Um you know I might end up paying Dividends at the end of the month so Just as we become profitable we'll start Sending money to everybody that's Invested in us or is it truly we're Going to try to end up in a VC Um world afterwards so just get on the Same page And when it comes to those early days of Bootstrapping where people might still Be working their nine to fives while Also building this on the side Um how would you like this is a personal Finance question but how much of like Their paychecks or of you know extra Capital that they have that you would Recommend them putting into the company Versus you know towards life expenses Yeah Um so I don't know that there's a Percentage it kind of depends on your Hobbies your family situations do you Have kids do you not have kids are you Married those kinds of things uh for me It was I put in the money that I knew That yesterday might impact my Retirement plan but it's not going to Impact my day-to-day for me and my kids And my wife right so it was money that Maybe for somebody else they would buy I Don't know some kind of toy like an ATV Or something right we live in San Diego Everybody has an ATV for some reason but Is it something like that where as you

Grow just invest the money that you can Invest and know that if you lose it You're not going to lose your house too So for us we started the company as Students so my co-founder was 18 years Old Freshman year of college and I was in my Mid-20s we did not have a lot of you Know savings or Investments that we Could have picked but we had the Advantage of being students and that Gave us those first crucial four months On campus where This became our extracurricular this Became our class project this became Every single day every single minute of Our Lives real fast and my co-founder Cabin he built the one of our platform Over Christmas break and we launched Um in January of 2016 and very quickly We realized that there are two types of Companies there are companies that are Going to make money day one and there Are companies that are not going to make Money for years AKA like the Facebook And then figure out how to monetize Later we realized that we were the day One gonna make money and as a result Hence began our our day of fiscal Responsibility and we were like you know What money and bringing money into the Into the door is a symbol that we are Providing value to our customers because They are willing to pay for our product

And so during those early days it was Very much about you know the dollars was Small I think our first check was seven Dollars and we were like so thrilled About seven dollars of mrr but it was The right philosophy and DNA to say we Are going to build we are going to make Money from day one and we're going to Figure out how to keep the lights on Through Revenue How did you manage your burn rate in Those early days So we applied to a lot of on-campus Grants and we got rejected from like all Of them Um I think that I got the feedback from Like the business school competitions That are our decks for way too Consultancy because that was my Background and they were totally right Um and we I you know I didn't pitch very Well in those early days especially so We got rejected we got like a couple Thousand dollars from one Grant on Campus and that was enough to keep going For the first few months first couple of Months and then we got dorm room fund And so that was Um the biggest check we had seen to date Ever that gave us the ability to to Build the MVP and so those were like the Early days of that and but this goes Back to like the capital intensity of Your business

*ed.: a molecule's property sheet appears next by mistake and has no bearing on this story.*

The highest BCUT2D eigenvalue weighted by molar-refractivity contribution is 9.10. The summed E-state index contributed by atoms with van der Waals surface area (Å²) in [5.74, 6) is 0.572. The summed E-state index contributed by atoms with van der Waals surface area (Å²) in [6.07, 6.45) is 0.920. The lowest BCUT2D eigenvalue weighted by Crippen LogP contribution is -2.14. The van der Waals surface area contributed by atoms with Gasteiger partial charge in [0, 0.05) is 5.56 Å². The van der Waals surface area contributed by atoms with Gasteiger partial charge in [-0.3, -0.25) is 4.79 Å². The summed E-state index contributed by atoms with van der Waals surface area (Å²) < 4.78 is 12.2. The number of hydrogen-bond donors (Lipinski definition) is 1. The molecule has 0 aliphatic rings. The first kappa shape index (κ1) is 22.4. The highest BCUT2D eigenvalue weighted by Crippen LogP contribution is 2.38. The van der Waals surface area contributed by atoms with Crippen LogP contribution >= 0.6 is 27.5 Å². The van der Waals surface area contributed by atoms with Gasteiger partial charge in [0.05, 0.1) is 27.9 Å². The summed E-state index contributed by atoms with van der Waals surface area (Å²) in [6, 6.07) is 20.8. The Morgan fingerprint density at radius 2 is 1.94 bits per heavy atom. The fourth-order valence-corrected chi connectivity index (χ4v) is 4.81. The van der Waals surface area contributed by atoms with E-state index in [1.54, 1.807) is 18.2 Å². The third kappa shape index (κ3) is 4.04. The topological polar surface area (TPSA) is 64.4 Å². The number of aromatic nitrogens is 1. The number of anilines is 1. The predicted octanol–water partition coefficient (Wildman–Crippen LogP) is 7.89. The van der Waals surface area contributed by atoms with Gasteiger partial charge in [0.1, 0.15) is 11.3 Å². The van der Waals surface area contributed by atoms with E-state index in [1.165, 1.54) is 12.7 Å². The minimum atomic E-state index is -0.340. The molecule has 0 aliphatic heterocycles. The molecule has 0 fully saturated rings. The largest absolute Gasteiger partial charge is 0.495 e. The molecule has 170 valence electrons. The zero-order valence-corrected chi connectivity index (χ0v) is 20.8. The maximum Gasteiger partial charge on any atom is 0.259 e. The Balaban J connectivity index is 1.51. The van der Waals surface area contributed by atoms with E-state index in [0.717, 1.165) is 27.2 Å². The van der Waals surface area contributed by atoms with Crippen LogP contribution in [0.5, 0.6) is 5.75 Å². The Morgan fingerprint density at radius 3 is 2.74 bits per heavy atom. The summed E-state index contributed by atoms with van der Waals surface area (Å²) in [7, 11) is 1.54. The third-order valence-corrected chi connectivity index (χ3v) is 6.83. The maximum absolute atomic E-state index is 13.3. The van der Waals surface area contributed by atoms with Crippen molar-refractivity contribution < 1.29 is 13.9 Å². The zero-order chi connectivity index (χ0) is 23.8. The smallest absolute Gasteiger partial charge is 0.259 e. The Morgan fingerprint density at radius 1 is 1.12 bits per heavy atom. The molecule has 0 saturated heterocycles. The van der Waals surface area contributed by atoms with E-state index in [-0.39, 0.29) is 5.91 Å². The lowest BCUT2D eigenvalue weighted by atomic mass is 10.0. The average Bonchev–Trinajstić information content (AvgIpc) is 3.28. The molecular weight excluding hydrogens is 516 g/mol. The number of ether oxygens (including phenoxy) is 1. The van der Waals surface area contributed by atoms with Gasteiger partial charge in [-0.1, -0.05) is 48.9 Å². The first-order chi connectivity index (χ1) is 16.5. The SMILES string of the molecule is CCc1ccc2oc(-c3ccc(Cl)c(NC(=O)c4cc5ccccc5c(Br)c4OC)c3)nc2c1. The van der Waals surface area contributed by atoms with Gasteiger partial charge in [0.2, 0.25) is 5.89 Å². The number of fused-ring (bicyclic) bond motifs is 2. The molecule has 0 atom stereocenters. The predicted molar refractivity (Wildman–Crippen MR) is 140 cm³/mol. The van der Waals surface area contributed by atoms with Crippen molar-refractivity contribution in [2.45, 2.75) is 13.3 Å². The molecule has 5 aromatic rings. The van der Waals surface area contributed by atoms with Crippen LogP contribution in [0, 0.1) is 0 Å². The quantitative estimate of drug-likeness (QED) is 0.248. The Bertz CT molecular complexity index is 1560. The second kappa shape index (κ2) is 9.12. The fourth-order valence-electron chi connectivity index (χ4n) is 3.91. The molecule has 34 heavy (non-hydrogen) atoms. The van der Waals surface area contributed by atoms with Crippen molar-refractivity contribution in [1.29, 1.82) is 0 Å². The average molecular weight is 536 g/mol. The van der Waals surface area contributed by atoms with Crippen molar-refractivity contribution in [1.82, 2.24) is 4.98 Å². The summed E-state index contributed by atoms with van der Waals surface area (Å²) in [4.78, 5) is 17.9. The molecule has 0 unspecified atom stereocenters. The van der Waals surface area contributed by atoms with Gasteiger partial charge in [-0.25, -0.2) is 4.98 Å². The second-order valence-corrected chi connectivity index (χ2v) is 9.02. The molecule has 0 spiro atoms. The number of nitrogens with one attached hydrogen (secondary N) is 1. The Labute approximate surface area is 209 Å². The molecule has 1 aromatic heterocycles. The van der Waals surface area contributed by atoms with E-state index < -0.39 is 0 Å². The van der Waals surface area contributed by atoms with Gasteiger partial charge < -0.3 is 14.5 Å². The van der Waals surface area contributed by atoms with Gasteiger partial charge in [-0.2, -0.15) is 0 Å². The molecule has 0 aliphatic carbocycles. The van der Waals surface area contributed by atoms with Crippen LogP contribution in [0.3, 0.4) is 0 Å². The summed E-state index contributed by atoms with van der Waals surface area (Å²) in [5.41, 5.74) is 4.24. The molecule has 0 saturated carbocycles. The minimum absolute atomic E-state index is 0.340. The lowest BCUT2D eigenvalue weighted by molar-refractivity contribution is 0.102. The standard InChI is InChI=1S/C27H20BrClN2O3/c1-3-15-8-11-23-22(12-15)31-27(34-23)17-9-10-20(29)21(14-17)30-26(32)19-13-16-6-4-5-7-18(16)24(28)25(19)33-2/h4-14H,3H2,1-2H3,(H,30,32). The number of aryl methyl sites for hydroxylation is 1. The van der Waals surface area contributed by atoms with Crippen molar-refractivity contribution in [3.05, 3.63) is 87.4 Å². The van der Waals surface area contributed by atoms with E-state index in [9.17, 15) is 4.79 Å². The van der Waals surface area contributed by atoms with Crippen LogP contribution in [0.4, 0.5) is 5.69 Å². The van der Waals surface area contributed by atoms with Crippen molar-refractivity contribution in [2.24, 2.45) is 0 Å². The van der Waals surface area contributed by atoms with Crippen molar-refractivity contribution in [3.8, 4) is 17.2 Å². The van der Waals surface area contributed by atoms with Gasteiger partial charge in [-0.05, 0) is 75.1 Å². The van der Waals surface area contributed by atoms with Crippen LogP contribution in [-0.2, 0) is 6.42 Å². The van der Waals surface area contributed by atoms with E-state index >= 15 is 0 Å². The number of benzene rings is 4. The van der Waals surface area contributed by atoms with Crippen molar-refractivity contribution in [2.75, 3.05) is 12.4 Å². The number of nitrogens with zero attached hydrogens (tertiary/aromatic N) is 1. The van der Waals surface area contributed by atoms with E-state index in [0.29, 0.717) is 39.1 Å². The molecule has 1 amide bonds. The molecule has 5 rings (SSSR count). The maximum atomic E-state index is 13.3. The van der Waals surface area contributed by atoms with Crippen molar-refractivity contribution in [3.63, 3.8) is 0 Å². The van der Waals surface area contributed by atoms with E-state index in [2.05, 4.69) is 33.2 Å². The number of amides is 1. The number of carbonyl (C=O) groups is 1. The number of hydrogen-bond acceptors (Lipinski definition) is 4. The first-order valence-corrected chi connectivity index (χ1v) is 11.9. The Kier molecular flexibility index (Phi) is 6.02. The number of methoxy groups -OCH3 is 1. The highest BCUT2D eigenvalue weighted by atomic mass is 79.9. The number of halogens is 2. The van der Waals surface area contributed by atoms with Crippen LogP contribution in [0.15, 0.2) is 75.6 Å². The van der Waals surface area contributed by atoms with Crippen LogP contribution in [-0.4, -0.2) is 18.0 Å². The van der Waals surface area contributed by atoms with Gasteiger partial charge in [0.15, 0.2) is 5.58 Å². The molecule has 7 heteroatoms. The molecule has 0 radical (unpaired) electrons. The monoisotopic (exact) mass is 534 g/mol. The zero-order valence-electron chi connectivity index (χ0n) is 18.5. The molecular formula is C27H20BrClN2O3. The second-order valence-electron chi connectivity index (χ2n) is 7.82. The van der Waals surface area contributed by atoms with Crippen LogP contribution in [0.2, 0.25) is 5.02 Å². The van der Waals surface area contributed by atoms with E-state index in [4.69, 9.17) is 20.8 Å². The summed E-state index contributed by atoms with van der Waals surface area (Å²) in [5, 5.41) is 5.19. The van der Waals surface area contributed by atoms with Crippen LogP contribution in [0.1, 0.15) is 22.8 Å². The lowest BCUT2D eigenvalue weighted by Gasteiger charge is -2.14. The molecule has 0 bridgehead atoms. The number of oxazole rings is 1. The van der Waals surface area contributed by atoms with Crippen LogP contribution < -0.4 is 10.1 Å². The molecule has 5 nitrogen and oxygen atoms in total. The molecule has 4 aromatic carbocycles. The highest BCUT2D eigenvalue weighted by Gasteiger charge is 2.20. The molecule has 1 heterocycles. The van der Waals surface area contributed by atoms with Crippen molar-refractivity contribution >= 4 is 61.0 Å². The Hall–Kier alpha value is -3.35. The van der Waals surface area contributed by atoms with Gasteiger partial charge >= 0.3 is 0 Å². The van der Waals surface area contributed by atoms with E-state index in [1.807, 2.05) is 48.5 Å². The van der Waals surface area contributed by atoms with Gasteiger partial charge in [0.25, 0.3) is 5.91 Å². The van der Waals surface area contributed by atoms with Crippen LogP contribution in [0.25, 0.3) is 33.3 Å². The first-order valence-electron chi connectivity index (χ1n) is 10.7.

Um and what you can do that's like very Different than a hardware business that Just requires a much larger upfront Investment You know for me um a lot of what I tried To do is when we needed tools for Example like marketing automation we Couldn't just go by Salesforce right or Anything big like that or HubSpot or any Of those and what I started doing was Going through uh trying to find deals on Like pay for Lifetime licenses which are Usually newer startups and then we also Started applying for things like the AWS Startup program the Microsoft starter Like all of the ones that I could apply To just to get credit so that we can Have striped for free AWS for free You know Azure for free those kinds of Things and so the thinking was how do I Still use the same tools some of the Bigger companies were using but not Necessarily have the same price tag so That was one side of it and then when it Came to engineering costs uh for me it Was all about like I had to hire Engineers outside of the US that were Just cheaper hourly rates Yeah and we spoke a little bit about This in our prep call about the Responsible ways to use credit cards to Build a company so I wanted to kind of Talk to you about that and if you had Any advice from experiences in terms of